directly after the stable releases being maintained. We've done this
with the cairo repository with branch names like 1.2, 1.4, 1.6,
etc. That way it's very clear what the branch represents and it's
possible to have multiple concurrent live maintenance branches. But of
course, until we actually have releases, this doesn't really matter. :-)

I want to maintain a branch myself, (where I'm the only person pushing
to the branch). [This is different than what I've done with the cairo
repository where we have all core maintainer's pushing to a central
repository. I'm intentionally trying something new here.]

Obviously, that branch that I maintain is currently called master, but
I wouldn't mind (and might actually prefer) to have it be called
~cworth or so. Though we have the problem that we need master to
point to *something*.

Beyond that, I'm quite happy to have any number of branches similarly
maintained by any other individuals. I want to get things setup so that
those will be hosted and listed alongside my branch on
notmuchmail.org. And I'll be happy to accept pull requests from
people. I expect to find people naturally gravitating to ownership or
particular portions of the code, where I will gain a lot of trust for
particular maintainers over the code they own.

 What patch tracking workflow should we adopt? Keep sending patches
 to the mailing list

I definitely like the patches on the list. I find that with notmuch, I
can maintain a queue of outstanding patches very effectively, (meaning,
that the queue is usable and doesn't forget even if I do get very far
behind like I am currently).

 master or pu (or even maint/next), as appropriate? Use the Debian
 bug tracker? Use Sebastian's Roundup instance? Set up a patch queue
 manager on notmuchmail.org? Use patchwork [1]?

I'm personally not interested in any system that requires me to push any
additional buttons outside of notmuch and git itself. I am interested in
tools that can generate reports and help provide visibility into
things. So patchwork fixed to automatically notice when patches are
merged would be interesting. Also interesting would be support for
publishing my notmuch-based queue of patches to a web page.

-Carl


pgp3IoqeA6AiG.pgp
Description: PGP signature
___
notmuch mailing list
notmuch@notmuchmail.org
http://notmuchmail.org/mailman/listinfo/notmuch


Re: [notmuch] Git feature branch

2010-02-03 Thread Jameson Rollins
On Wed, 03 Feb 2010 19:05:42 -0800, Carl Worth cwo...@cworth.org wrote:
 I want to maintain a branch myself, (where I'm the only person pushing
 to the branch). [This is different than what I've done with the cairo
 repository where we have all core maintainer's pushing to a central
 repository. I'm intentionally trying something new here.]

Just my 2 cents here, but I fully support the idea of perusing a fully
distributed development model.  I have been using it on other projects I
work on and it works great.

 Obviously, that branch that I maintain is currently called master, but
 I wouldn't mind (and might actually prefer) to have it be called
 ~cworth or so. Though we have the problem that we need master to
 point to *something*.

There's really no need to do that.  For others developers, they would
just add your repo as a remote, which would presumably be named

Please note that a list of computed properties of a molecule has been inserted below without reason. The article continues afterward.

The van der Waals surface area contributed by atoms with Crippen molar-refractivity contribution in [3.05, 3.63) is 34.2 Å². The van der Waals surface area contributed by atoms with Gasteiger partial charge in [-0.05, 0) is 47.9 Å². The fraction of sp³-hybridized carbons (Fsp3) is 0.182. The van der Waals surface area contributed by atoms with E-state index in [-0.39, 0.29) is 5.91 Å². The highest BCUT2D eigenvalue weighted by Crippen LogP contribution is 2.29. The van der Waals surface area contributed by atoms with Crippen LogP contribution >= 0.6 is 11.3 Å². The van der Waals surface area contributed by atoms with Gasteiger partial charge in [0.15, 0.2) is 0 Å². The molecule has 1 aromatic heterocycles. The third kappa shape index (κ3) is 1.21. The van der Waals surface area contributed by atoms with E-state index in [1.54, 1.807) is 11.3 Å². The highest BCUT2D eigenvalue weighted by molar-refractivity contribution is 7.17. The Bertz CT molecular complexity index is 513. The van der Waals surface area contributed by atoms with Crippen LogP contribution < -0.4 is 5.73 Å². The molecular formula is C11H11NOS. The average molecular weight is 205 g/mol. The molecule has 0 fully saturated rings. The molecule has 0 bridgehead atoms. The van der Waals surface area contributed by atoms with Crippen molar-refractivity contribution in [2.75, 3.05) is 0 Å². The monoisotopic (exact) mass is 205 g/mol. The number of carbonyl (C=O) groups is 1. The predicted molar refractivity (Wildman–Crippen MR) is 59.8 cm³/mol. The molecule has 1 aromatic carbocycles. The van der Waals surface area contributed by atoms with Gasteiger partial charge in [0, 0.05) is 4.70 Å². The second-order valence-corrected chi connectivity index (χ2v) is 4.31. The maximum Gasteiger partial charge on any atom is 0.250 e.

something like cworth.  Then in the developers repo your master branch
would be named cworth/master.

With a crew of developers, A, B, C, etc., each one would add the others
as remotes, and their branches would be visible under their remotes, ie:

c...@host:~$ git branch -a
master
foo
bar
remotes/A/master
remotes/A/foo
remotes/B/master
remotes/B/foo
...

 Beyond that, I'm quite happy to have any number of branches similarly
 maintained by any other individuals. I want to get things setup so that
 those will be hosted and listed alongside my branch on
 notmuchmail.org. And I'll be happy to accept pull requests from
 people. I expect to find people naturally gravitating to ownership or
 particular portions of the code, where I will gain a lot of trust for
 particular maintainers over the code they own.

I think this is the right idea.

I think the problem we've been having recently is that we have bit of a
patch backlog due to circumstances of Carl's travel.  This is an issue
because the project is new and people are eager to see their
contributions in place.  I'm sure Carl will get to them as fast as he
can.  Once the project becomes more mature and other developers are
vetting patches, then their branches can take over as master in the
absence of an outdated canonical master.

jamie.


pgpyhQigkK2rL.pgp
Description: PGP signature
___
notmuch mailing list
notmuch@notmuchmail.org
http://notmuchmail.org/mailman/listinfo/notmuch


[notmuch] Git feature branch

2010-01-28 Thread martin f krafft
also sprach micah anderson  [2010.01.27.1124 +1300]:
> Couldn't all of this be done without moving the existing git
> repository (don't forget that transition is a cost)? Those who
> wish to put together these proposed branches go ahead and do so,
> publishing those wherever they like (git.debian.org, gitorious,
> their own hosted git repositories, or even github) and then Carl
> can just add those as remotes as he sees fit.

I brought this up, so I should make the motivation explicit: I just
tried to relieve Carl from the burden of bottleneck. Since passing
out SSH accounts on his own machine does not really scale, I looked
elsewhere.

However, I agree that the easiest solution is just to add more